Skin is an important innate immune organ in fish; however, little is known about the skin's immune response to infectious pathogens. We conducted a comparative analysis of the acute immune response of Zebrafish Danio rerio skin against gram-positive (Staphylococcus chromogenes) and gram-negative (Citrobacter freundii) bacterial infections. Gene expression profiles induced from the two different infections were identified by microarray hybridization, with many genes demonstrating an acute immune response in the skin. Differentially expressed genes were mainly involved in response to stress and stimulus, complement activation, acute-phase response, and defense and immune response. Compared with transcription patterns of skin from the two infections, a similar innate immunity (e.g., transferrin, coagulation factor, complements, and lectins) was observed but with different acute-phase genes (e.g., ceruloplasmin, alpha-1-microglobulin, vitellogenin, and heat shock protein). These results suggest that the skin of fish plays an important role in the innate immune responses to bacterial infection. PMID:24341765

  4. Acute bacterial skin and skin structure infections in internal medicine wards: old and new drugs.

    PubMed

    Falcone, Marco; Concia, Ercole; Giusti, Massimo; Mazzone, Antonino; Santini, Claudio; Stefani, Stefania; Violi, Francesco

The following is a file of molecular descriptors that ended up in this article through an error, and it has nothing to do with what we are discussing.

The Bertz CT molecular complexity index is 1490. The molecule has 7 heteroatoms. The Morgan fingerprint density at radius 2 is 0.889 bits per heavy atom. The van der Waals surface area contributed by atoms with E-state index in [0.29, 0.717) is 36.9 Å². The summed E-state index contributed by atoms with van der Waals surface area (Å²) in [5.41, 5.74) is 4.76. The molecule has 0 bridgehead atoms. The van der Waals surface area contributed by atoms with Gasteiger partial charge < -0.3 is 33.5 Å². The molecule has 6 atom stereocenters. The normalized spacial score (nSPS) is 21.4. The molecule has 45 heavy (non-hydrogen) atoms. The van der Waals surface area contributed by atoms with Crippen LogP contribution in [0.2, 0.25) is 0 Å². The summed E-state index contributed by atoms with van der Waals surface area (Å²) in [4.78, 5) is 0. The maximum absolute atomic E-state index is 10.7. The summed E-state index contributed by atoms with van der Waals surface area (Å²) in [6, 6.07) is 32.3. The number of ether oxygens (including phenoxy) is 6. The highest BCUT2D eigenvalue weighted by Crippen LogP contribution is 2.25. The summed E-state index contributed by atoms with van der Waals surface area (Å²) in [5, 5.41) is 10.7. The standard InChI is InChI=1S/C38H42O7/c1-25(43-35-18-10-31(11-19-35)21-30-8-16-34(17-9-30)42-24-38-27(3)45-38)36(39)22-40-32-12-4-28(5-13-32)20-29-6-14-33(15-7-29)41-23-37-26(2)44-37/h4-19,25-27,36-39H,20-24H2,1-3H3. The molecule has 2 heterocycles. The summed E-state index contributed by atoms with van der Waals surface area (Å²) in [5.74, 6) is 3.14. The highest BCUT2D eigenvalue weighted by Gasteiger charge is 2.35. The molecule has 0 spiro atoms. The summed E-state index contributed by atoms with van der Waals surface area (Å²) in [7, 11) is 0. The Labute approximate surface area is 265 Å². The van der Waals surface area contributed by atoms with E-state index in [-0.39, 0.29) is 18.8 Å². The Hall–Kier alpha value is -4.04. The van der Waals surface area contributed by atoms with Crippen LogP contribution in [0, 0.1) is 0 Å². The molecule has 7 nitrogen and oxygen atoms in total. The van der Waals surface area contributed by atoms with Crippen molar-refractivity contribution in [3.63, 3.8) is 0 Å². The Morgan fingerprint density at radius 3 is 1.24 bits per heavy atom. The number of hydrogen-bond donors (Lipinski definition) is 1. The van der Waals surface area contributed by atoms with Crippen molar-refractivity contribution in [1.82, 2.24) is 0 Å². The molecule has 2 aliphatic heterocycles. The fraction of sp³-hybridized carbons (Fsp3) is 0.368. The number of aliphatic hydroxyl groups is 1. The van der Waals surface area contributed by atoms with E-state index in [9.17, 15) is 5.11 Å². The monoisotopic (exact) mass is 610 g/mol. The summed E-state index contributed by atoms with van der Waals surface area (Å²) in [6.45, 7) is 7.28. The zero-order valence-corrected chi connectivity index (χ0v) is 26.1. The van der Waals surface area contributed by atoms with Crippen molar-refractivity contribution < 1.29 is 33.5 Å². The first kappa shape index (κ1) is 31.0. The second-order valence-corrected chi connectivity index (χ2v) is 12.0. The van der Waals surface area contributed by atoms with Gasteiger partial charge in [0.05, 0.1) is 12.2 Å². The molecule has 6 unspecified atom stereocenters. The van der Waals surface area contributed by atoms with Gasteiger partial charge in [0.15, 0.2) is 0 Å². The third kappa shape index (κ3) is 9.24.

2016-08-01

    Skin and soft tissue infections (SSTIs) are a common cause of hospital admission among elderly patients, and traditionally have been divided into complicated and uncomplicated SSTIs. In 2010, the FDA provided a new classification of these infections, and a new category of disease, named acute bacterial skin and skin structure infections (ABSSSIs), has been proposed as an independent clinical entity. ABSSSIs include three entities: cellulitis and erysipelas, wound infections, and major cutaneous abscesses This paper revises the epidemiology of SSTIs and ABSSSIs with regard to etiologies, diagnostic techniques, and clinical presentation in the hospital settings. Particular attention is owed to frail patients with multiple comorbidities and underlying significant disease states, hospitalized on internal medicine wards or residing in nursing homes, who appear to be at increased risk of infection due to multi-drug resistant pathogens and treatment failures. Management of ABSSSIs and SSTIs, including evaluation of the hemodynamic state, surgical intervention and treatment with appropriate antibiotic therapy are extensively discussed. PMID:27084183

  5. Rapid antimicrobial susceptibility testing with electrokinetics enhanced biosensors for diagnosis of acute bacterial infections.

    PubMed

    Liu, Tingting; Lu, Yi; Gau, Vincent; Liao, Joseph C; Wong, Pak Kin

    2014-11-01